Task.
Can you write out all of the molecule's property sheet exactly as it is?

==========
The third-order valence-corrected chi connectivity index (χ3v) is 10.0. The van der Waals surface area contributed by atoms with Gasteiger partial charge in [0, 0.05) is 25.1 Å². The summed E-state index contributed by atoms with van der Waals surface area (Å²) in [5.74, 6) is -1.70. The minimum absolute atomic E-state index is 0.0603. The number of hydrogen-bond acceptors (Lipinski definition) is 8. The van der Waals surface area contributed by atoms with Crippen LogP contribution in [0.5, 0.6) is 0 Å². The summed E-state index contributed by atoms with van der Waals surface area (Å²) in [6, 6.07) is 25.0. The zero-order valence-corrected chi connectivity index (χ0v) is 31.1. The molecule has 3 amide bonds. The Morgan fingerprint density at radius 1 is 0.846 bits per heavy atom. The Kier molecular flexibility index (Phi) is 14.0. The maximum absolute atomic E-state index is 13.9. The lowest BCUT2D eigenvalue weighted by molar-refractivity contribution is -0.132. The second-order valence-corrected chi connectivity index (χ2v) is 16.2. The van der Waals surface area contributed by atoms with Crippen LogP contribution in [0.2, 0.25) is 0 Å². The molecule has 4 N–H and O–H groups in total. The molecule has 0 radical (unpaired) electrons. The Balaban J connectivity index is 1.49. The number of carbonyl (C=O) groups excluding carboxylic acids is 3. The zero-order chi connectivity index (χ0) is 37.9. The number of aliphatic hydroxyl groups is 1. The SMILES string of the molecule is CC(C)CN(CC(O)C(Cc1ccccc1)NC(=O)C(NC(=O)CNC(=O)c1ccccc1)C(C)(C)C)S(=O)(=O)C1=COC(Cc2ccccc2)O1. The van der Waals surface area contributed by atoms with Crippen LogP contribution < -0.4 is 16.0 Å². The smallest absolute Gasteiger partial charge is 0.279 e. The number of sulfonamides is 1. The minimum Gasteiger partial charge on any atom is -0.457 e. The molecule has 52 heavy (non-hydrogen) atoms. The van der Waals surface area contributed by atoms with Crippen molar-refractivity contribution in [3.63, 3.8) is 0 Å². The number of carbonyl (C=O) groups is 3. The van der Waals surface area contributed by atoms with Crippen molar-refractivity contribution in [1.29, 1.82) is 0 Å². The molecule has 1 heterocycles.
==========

The third-order valence-corrected chi connectivity index (χ3v) is 10.0. The van der Waals surface area contributed by atoms with Gasteiger partial charge in [0, 0.05) is 25.1 Å². The summed E-state index contributed by atoms with van der Waals surface area (Å²) in [5.74, 6) is -1.70. The minimum absolute atomic E-state index is 0.0603. The number of hydrogen-bond acceptors (Lipinski definition) is 8. The van der Waals surface area contributed by atoms with Crippen LogP contribution in [0.5, 0.6) is 0 Å². The summed E-state index contributed by atoms with van der Waals surface area (Å²) in [6, 6.07) is 25.0. The zero-order valence-corrected chi connectivity index (χ0v) is 31.1. The molecule has 3 amide bonds. The Morgan fingerprint density at radius 1 is 0.846 bits per heavy atom. The Kier molecular flexibility index (Phi) is 14.0. The maximum absolute atomic E-state index is 13.9. The lowest BCUT2D eigenvalue weighted by molar-refractivity contribution is -0.132. The second-order valence-corrected chi connectivity index (χ2v) is 16.2. The van der Waals surface area contributed by atoms with Crippen LogP contribution in [0.2, 0.25) is 0 Å². The molecule has 4 N–H and O–H groups in total. The molecule has 0 radical (unpaired) electrons. The Balaban J connectivity index is 1.49. The number of carbonyl (C=O) groups excluding carboxylic acids is 3. The zero-order chi connectivity index (χ0) is 37.9. The number of aliphatic hydroxyl groups is 1. The SMILES string of the molecule is CC(C)CN(CC(O)C(Cc1ccccc1)NC(=O)C(NC(=O)CNC(=O)c1ccccc1)C(C)(C)C)S(=O)(=O)C1=COC(Cc2ccccc2)O1. The van der Waals surface area contributed by atoms with Crippen LogP contribution < -0.4 is 16.0 Å². The smallest absolute Gasteiger partial charge is 0.279 e. The number of sulfonamides is 1. The minimum Gasteiger partial charge on any atom is -0.457 e. The molecule has 52 heavy (non-hydrogen) atoms. The van der Waals surface area contributed by atoms with Crippen molar-refractivity contribution in [3.63, 3.8) is 0 Å². The number of carbonyl (C=O) groups is 3. The van der Waals surface area contributed by atoms with Crippen molar-refractivity contribution in [1.29, 1.82) is 0 Å². The molecule has 1 heterocycles.